How Therapy Helps Children & Teens
Whether they are at home, school or in the community, children and teens face many challenges that impact how they feel, behave and learn. Therapy supports the mental health of children and young people by providing the time, space and insight they need to process any challenge and thrive.
Children and teens ‘learn by doing’ in therapy, just as in all other areas of their lives. So during a session, they can engage with art, games, play, music, and mindfulness. These activities allow kids to practice new skills and build helpful thinking patterns and healthy behaviour.
A therapist provides professional support and expertise for your child or teen to identify and name feelings and emotions, process difficult or traumatic experiences, develop resilience and self-confidence, set boundaries and apply interpersonal skills, and learn coping strategies to deal with stress.
Common Concerns for Children & Teens:
- Attachment disorders
- ADHD, ADD, ODD, FASD
- Anxiety & depression
- Separation or divorce
- Sexual, physical or Emotional abuse
- Grief & loss
- School struggles
- Eating disorders
- Self-esteem & identity
- Suicidal thoughts
- Self-harm & cutting
- Addiction or family substance abuse
- A parent with mental health issues
What Happens in Therapy?
As a parent, you may wonder what happens in therapy for your child, or about your role during the therapeutic process.
The therapist provides a safe, supportive relationship so that your child or teen can create new possibilities, develop a greater sense of self and discover their strengths to build on.
If your child is younger, you are encouraged to meet with your child’s therapist to provide family history, strengths and challenges, stressors, and priorities for treatment. You can also check in on your child’s progress and get feedback about how to build on what is happening in therapy at home.
When appropriate and helpful, an older child or teen may involve his/her parents or other family members in therapy.
Information that is shared between the therapist and child is kept confidential, unless there are details of abuse, risk of abuse, harm to themselves or others, or the court has become involved.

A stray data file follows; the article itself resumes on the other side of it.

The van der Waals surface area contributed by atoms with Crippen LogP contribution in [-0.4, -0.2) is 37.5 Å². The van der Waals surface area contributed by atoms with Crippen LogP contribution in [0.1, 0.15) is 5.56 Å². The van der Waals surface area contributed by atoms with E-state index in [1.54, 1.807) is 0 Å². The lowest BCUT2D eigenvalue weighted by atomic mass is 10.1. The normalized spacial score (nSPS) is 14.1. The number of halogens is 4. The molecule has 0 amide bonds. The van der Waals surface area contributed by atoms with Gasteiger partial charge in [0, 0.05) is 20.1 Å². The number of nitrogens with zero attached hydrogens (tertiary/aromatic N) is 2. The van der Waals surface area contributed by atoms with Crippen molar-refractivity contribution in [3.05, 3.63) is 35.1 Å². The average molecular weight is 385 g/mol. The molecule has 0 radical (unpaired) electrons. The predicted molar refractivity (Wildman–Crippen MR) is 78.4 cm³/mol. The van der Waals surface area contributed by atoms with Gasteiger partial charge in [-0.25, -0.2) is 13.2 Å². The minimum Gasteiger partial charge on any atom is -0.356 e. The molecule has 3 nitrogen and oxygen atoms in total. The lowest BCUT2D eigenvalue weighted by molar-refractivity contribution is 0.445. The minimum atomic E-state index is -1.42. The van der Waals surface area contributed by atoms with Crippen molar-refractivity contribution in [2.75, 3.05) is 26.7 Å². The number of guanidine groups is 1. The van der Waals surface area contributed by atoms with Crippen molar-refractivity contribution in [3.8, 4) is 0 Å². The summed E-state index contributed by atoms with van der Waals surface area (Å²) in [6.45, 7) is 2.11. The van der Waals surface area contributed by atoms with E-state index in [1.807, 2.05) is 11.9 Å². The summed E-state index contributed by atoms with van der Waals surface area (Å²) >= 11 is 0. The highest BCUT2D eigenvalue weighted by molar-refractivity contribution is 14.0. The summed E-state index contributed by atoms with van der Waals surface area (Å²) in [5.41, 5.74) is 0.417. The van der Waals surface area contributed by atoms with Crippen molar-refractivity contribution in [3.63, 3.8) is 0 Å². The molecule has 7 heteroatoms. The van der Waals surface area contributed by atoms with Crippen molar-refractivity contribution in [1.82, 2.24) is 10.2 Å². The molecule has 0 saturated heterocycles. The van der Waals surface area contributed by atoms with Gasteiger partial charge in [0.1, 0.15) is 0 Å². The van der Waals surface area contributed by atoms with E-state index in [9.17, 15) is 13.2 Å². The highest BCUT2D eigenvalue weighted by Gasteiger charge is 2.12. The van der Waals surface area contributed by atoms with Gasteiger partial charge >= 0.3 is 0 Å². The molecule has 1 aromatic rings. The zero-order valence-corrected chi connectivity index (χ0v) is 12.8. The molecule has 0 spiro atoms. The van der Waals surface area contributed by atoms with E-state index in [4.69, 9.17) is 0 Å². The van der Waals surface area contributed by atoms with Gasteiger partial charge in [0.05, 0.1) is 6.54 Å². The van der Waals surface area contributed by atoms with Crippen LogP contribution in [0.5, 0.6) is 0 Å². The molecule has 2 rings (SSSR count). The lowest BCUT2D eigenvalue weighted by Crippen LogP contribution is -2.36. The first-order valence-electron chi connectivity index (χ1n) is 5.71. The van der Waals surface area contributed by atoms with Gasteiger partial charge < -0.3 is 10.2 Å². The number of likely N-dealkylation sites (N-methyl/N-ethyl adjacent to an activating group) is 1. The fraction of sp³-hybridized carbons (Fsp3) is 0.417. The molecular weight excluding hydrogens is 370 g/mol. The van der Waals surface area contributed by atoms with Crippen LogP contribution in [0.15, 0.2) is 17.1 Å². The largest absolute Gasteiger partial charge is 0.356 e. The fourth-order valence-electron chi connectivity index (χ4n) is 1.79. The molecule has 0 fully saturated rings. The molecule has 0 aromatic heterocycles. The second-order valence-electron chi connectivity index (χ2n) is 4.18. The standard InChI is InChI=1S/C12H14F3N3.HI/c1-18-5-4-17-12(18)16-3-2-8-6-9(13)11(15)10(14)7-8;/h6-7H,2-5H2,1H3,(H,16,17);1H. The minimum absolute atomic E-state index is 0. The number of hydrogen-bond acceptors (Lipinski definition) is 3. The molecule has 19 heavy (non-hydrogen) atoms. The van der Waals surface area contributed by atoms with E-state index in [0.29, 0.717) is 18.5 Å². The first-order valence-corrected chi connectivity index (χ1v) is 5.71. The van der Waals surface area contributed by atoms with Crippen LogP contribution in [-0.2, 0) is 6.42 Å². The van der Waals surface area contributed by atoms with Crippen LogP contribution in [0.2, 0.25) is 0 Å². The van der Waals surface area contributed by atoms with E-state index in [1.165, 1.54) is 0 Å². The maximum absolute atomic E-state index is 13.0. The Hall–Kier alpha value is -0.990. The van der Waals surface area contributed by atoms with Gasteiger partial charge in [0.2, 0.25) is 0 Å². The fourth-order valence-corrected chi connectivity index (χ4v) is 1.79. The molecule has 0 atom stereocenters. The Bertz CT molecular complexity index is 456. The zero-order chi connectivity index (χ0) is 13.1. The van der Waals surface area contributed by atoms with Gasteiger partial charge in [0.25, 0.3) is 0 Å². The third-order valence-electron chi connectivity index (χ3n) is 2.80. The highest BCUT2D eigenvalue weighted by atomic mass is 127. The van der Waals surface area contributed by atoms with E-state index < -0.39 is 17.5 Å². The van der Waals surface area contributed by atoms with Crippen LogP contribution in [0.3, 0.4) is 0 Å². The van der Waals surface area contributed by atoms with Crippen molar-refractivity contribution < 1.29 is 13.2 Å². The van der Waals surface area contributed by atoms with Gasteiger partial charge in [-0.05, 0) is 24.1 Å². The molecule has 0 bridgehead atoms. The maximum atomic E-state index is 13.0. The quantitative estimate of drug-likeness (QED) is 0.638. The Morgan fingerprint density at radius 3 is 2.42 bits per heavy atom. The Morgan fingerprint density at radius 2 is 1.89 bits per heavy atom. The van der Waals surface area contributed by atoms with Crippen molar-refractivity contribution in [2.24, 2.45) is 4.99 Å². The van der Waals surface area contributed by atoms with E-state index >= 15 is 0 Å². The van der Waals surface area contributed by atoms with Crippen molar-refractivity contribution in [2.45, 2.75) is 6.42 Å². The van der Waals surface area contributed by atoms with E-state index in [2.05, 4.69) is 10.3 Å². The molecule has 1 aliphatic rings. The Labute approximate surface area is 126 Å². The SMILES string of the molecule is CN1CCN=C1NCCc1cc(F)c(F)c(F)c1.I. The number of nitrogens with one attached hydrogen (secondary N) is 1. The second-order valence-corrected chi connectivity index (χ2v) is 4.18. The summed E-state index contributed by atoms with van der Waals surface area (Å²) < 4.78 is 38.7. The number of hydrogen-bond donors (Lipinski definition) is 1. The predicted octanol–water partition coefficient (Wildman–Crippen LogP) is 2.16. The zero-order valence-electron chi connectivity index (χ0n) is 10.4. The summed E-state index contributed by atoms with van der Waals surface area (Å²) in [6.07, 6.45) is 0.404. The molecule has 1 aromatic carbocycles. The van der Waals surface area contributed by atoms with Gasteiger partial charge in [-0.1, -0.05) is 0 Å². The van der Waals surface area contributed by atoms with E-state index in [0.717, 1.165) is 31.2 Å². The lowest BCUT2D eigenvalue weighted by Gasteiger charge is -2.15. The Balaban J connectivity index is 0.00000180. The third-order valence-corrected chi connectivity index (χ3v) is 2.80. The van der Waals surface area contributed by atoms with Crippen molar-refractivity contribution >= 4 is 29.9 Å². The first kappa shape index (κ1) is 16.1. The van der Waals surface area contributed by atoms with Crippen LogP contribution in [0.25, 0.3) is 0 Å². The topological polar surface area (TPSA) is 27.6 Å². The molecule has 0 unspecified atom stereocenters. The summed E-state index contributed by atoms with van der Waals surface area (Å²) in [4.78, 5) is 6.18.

Parents, Therapy is Not a Sign of Failure
Parents often confide in us that if their child or teen attends therapy, they feel like somehow they have ‘failed as a parent.’ We just want to take a moment to address this concern because it can weigh so heavily on caregivers.
It is important to consider is that therapy is about equipping your child with social/emotional skills and greater emotional intelligence. This helps a child to process trauma, loss or difficult experiences not only in a therapy setting, but in their daily life.
By bringing your child to therapy, you are sending them the message that their emotions, mental health and relationships are valuable. Although therapy can sometimes mean tackling difficult issues, you are providing your child or teen with an opportunity for growth that will serve them for years to come.
FAQs about Therapy for Children & Teens
How do I support my child who is receiving therapy?
You can support you child by helping to take care of their practical needs like making sure they are not overtired or hungry before a session. If they are meeting in-person, do your best to provide a peaceful ride to and from the appointment. If the appointment is online, provide a quiet and private space.
If your child begins to share with you what they have talked about in therapy, practice listening with compassion and without judgement.
What kinds of therapy are good for teens and children?
Our therapists use attachment-based and trauma-informed therapies. They use techniques from play therapy, art therapy and sandplay in order to engage kids’ senses and access their creative and expressive side, while managing emotional regulation. In addition, they draw on techniques and principles from evidenced-based approaches such as Emotionally and Compassion-focused therapies, Narrative, Mindfulness, and CBT.
Is my child too young for therapy?
Therapy for children uses creative techniques such as play, art, music and sandplay. These expressive therapies engage the creative (right) side of the brain, which is not dependant on language for processing. This means that children as young as 2 or 3 years old can benefit from therapy.
If you are a parent or caregiver of an infant who is under 2 years old and who has undergone a traumatic experience or abuse, our therapists can work with you and your child through attachment-based therapy to provide the security and support your child needs at this time.
What if my child doesn't want to go to therapy?
Never pressure your child to come to therapy. However, you can talk to your child or teen about any concerns or fears they have. For example, some children have questions about what it will be like or about the privacy of what they share. By answering their questions and speaking to their fears, you can help to remove these barriers for your child.
If your child will not attend therapy but you as a parent need assistance, our therapists or Parenting Coach can provide practical tools and support for you in your role and relationship to your child.
Therapy & Counselling Services
Tune in to your inner world through the creative space of music therapy. Explore the use sounds, lyrics and rhythm with your therapist to express your feelings and experiences. No musical training required.